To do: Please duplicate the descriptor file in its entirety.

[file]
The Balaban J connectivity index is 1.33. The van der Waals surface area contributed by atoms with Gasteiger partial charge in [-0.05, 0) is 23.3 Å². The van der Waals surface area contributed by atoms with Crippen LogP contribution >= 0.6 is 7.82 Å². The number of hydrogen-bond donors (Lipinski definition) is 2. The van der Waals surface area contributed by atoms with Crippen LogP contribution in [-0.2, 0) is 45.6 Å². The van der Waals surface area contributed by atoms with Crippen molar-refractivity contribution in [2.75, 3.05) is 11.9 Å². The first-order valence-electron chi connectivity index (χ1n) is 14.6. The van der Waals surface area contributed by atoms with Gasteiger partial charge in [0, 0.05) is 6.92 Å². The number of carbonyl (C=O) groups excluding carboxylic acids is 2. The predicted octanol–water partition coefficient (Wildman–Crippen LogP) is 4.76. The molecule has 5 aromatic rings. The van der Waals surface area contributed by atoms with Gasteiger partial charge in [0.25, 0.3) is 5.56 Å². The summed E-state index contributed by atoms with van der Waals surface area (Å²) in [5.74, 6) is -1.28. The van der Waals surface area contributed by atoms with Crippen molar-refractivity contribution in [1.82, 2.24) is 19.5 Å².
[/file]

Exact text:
The Balaban J connectivity index is 1.33. The van der Waals surface area contributed by atoms with Gasteiger partial charge in [-0.05, 0) is 23.3 Å². The van der Waals surface area contributed by atoms with Crippen LogP contribution >= 0.6 is 7.82 Å². The number of hydrogen-bond donors (Lipinski definition) is 2. The van der Waals surface area contributed by atoms with Crippen LogP contribution in [-0.2, 0) is 45.6 Å². The van der Waals surface area contributed by atoms with Crippen molar-refractivity contribution in [2.75, 3.05) is 11.9 Å². The first-order valence-electron chi connectivity index (χ1n) is 14.6. The van der Waals surface area contributed by atoms with Gasteiger partial charge in [0, 0.05) is 6.92 Å². The number of carbonyl (C=O) groups excluding carboxylic acids is 2. The predicted octanol–water partition coefficient (Wildman–Crippen LogP) is 4.76. The molecule has 5 aromatic rings. The van der Waals surface area contributed by atoms with Gasteiger partial charge in [0.25, 0.3) is 5.56 Å². The summed E-state index contributed by atoms with van der Waals surface area (Å²) in [5.74, 6) is -1.28. The van der Waals surface area contributed by atoms with Crippen molar-refractivity contribution in [1.82, 2.24) is 19.5 Å².